From Presences to Linked Influences Within Communities of Inquiry


  • Susi Peacock Queen Margaret University
  • John Cowan Professor emeritus, Herriot Watt University



Community of inquiry, presences, influences, cognitive maps, tutoring, deep learning


Much research has identified and confirmed the core elements of the well-known Community of Inquiry Framework (CoIF): Social, Cognitive and Teaching Presence (Garrison, 2011). The overlap of these Presences, their definitions and roles, and their subsequent impact on the educational experience, has received less attention. This article is prompted by the acceptance of that omission (Garrison, Anderson, & Archer, 2010). It proposes enrichment to the Framework, by entitling the overlapping spaces uniting pairs of Presences as “Influences.”  These three spaces, linking pairings of Social, Teaching, and Cognitive Presences, can be labelled as “trusting,” “meaning-making,” and “deepening understanding.” Their contribution to the educational experience is to address constructively some of the challenges of online learning, including learner isolation, limited learner experience of collaborative group work and underdeveloped higher-level abilities. For these purposes we also envisage “cognitive maps” as supporting learners to assess progress to date and identify pathways forward (Garrison & Akyol, 2013). Such maps, developed by a course team, describe the territory that learners may wish to explore, signpost possible activities, and encourage the development of cognitive and interpersonal abilities required for online learning.    We hope that considering the Influences may also assist tutor conceptualisations of online community-based learning. Our proposals call on both learners and tutors to conceive of the Presences and Influences as working together, in unison, to enhance the educational experience whilst fostering deep learning. Our suggestions are presented to stimulate scholarly debate about the potential of these interwoven sections, constructively extending the Framework.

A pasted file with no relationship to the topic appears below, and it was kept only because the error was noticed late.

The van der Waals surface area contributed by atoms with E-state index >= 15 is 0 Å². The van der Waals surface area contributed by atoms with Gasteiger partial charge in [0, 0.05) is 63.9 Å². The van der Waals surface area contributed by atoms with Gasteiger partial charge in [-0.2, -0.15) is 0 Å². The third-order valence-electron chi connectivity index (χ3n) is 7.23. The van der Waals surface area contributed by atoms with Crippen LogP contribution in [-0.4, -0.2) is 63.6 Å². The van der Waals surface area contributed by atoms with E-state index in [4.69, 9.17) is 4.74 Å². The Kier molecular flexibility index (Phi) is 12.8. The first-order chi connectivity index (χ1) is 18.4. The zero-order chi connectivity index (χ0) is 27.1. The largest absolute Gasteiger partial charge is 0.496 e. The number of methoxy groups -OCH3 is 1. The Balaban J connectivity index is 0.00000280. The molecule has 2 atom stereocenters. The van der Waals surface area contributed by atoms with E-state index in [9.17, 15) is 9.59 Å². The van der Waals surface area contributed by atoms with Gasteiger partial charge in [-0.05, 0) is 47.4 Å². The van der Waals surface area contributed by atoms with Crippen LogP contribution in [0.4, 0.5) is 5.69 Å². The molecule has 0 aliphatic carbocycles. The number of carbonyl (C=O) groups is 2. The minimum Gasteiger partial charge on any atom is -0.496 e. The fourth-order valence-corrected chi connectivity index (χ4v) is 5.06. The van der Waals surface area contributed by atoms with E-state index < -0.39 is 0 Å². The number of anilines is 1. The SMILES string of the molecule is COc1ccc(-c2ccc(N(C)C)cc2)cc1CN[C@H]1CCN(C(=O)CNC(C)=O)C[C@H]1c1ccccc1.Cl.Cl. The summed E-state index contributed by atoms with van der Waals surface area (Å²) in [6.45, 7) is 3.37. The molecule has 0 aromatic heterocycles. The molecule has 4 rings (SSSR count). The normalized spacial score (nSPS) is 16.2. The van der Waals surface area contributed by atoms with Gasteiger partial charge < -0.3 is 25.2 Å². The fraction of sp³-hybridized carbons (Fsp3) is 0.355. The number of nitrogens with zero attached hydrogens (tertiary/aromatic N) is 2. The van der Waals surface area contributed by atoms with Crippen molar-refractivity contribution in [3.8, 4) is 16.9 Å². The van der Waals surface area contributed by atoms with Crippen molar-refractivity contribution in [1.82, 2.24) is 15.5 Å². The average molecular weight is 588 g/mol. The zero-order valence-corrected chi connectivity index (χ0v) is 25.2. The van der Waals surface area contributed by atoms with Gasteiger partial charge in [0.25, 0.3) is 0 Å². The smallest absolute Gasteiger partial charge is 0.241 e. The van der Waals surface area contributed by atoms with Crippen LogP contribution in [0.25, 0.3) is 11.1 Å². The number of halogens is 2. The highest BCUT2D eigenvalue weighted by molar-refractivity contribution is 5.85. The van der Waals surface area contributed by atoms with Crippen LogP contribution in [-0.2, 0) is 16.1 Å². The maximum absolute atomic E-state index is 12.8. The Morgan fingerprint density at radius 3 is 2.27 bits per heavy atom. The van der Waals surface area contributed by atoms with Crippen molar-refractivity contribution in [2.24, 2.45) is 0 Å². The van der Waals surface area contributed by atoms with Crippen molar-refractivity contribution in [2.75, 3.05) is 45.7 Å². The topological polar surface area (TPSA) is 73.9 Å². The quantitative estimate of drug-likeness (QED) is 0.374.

Author Biographies

Susi Peacock, Queen Margaret University

Susi Peacock is a senior lecturer, responsible for technology enhanced learning, at Queen Margaret University (QMU), Edinburgh, where she has worked since 1999.  She provides numerous staff development activities, working at the school, subject and individual practitioner level and offers a masters module in network technologies in the learning environment.  She has recently completed her PhD into the Community of Inquiry Framework.

John Cowan, Professor emeritus, Herriot Watt University

John Cowan is a retired university teacher for whom the development of higher level cognitive, affective and interpersonal abilities has long been a priority. In the past 30 years he has harnessed the potential for achieving development through reflective journalling with students of civil engineering, social sciences, general studies and education.



How to Cite

Peacock, S., & Cowan, J. (2016). From Presences to Linked Influences Within Communities of Inquiry. The International Review of Research in Open and Distributed Learning, 17(5).



Research Articles